Here is a quick introduction to four straight-forward rounding functions in Excel. We’ll look at each formula in the picture above and how they help you to round numbers.

[showmyads]

**ROUND**(number, num_digits)

This is probably what you think of instinctively when you hear the word “rounding”, and so this might be the formula you use most often. In the example above we’re rounding to two decimal places, so if the third decimal place is 5 or above we round the second decimal place up, and if the third decimal place is below 5 we round the second decimal place down. If num_digits is 0 then it rounds to the nearest integer, and if num_digits is negative the number is rounded to the left of the decimal point.

**ROUNDUP**(number, num_digits)

You’ll start to see a theme emerging here – all of these rounding functions follow the same syntax (number, num-digits). So if you understand ROUND then ROUNDUP should be fairly intuitive for you. But just to spell it out, in the example above we’re rounding to two decimal places, so if the third decimal place is above 0 it rounds the second decimal place up, otherwise it stays the same.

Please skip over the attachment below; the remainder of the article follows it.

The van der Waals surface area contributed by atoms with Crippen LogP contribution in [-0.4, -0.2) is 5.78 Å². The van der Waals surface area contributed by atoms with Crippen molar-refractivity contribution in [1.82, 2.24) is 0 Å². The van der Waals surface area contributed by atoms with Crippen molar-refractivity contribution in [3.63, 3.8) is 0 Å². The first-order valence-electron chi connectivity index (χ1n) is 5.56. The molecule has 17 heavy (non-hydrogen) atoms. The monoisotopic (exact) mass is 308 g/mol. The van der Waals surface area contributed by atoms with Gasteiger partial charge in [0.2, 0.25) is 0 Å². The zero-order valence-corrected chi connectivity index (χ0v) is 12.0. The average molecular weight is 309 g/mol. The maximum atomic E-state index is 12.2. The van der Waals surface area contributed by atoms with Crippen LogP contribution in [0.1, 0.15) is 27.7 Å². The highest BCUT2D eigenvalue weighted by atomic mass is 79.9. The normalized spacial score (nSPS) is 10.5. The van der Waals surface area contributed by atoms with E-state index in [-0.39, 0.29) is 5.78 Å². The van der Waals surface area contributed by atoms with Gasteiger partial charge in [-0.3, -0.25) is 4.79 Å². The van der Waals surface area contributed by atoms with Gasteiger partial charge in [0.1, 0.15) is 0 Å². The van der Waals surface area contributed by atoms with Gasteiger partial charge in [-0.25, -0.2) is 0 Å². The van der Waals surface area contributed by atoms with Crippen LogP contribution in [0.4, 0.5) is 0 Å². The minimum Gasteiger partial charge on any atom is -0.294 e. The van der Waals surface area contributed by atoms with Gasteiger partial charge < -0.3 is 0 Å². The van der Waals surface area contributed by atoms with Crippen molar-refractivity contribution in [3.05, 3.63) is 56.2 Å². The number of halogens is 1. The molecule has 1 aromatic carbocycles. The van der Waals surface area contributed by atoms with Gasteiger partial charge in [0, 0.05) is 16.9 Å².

**ROUNDDOWN**(number, num_digits)

Again the same format, only this time we’re rounding down. In the example above we’re rounding to two decimal places, so regardless of what the third decimal place is, we’re chopping it off and the second decimal place stays as it is.

**MROUND**(number, num_digits)

[showmyads]

MROUND, or Multiple Round, rounds your number to the nearest multiple of your choice (guess what – same syntax!). So above we decide to round to the nearest 5, and it uses “standard” rounding and returns the figure up or down to the nearest multiple of 5.

That was your whistle-stop tour of Excel’s most straightforward rounding functions. Thanks for listening!